- the foremost line or part of an army.
- a line of battle.
- the place where combat operations are carried on.
- the auditorium.
- the business offices of a theater.
- the front of the stage; downstage.
verb (used with object)
verb (used without object)
- frondizi, arturo,
- front and center,
- front bench,
- front bottom,
- front burner,
- front burner, on a
- ahead of: to walk in front of a moving crowd.
- outside the entrance of: to wait in front of a house.
- in the presence of: to behave badly in front of company.
- outside the entrance: He's waiting out front.
- ahead of competitors: This advertising campaign ought to put our business way out front.
- Theater. in the audience or auditorium.
- Informal. candidly; frankly: Say what you mean out front.
- in advance; before anything else: You'll have to make a payment of $5,000 up front.
- frank; open; direct: I want you to be up front with me.
Origin of front
- the total area in which opposing armies face each other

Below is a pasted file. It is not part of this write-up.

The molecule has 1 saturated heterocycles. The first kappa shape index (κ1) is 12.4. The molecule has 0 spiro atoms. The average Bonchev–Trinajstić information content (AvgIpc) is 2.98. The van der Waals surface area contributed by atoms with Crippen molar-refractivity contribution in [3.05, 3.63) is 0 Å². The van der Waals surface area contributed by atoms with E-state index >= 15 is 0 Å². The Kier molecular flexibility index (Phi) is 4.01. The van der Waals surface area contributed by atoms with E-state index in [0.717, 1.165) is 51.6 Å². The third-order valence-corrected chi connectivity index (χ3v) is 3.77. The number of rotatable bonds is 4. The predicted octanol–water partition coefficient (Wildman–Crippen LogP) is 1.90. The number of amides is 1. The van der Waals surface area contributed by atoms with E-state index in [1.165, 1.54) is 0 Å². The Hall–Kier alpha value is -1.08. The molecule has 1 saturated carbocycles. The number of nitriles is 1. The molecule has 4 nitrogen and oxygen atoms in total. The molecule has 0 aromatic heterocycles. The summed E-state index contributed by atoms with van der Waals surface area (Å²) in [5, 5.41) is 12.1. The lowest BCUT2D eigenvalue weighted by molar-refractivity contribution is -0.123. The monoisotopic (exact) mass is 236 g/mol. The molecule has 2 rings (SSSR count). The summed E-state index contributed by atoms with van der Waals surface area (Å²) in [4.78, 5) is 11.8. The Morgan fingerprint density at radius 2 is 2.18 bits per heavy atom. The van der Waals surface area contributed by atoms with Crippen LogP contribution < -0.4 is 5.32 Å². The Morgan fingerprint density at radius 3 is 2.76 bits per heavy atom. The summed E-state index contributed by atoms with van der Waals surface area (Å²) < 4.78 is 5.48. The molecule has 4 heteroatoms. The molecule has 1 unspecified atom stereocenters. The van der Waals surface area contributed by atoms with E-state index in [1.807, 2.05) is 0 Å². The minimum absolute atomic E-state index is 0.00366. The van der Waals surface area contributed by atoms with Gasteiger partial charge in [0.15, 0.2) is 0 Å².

- the lateral space in which a military unit or formation is operatingto advance on a broad front
- the direction in which troops are facing when in a formed line
Word Origin for front
late 13c., "forehead," from Old French front "forehead, brow" (12c.), from Latin frontem (nominative frons) "forehead, brow, front; facade, forepart; appearance," perhaps literally "that which projects," from PIE *bhront-, from root *bhren- "to project, stand out." Or from PIE *ser-, "base of prepositions and preverbs with the basic meaning 'above, over, up, upper'" [Watkins].
Sense of "foremost part of anything" developed in Latin. The military sense of "foremost part of an army" (mid-14c.) led to the meaning "field of operations in contact with the enemy" (1660s). Home front is from 1919. Sense of "public facade" is from 1891; that of "something serving as a cover for illegal activities" is from 1905. Meteorological sense first recorded 1921. Front yard first attested 1767.
1520s, from Middle French fronter, from Old French front (see front (n.)). Related: Fronted; fronting.
in front of
Facing someone or a group, as in He was shy about speaking in front of a large audience. [Early 1600s]
In someone's presence, as in Let's not fight in front of the children. [Mid-1800s]
In addition to the idioms beginning with front
- front and center
- front burner, on a
- front office
- brave face (front)
- in front of
- out front
- up front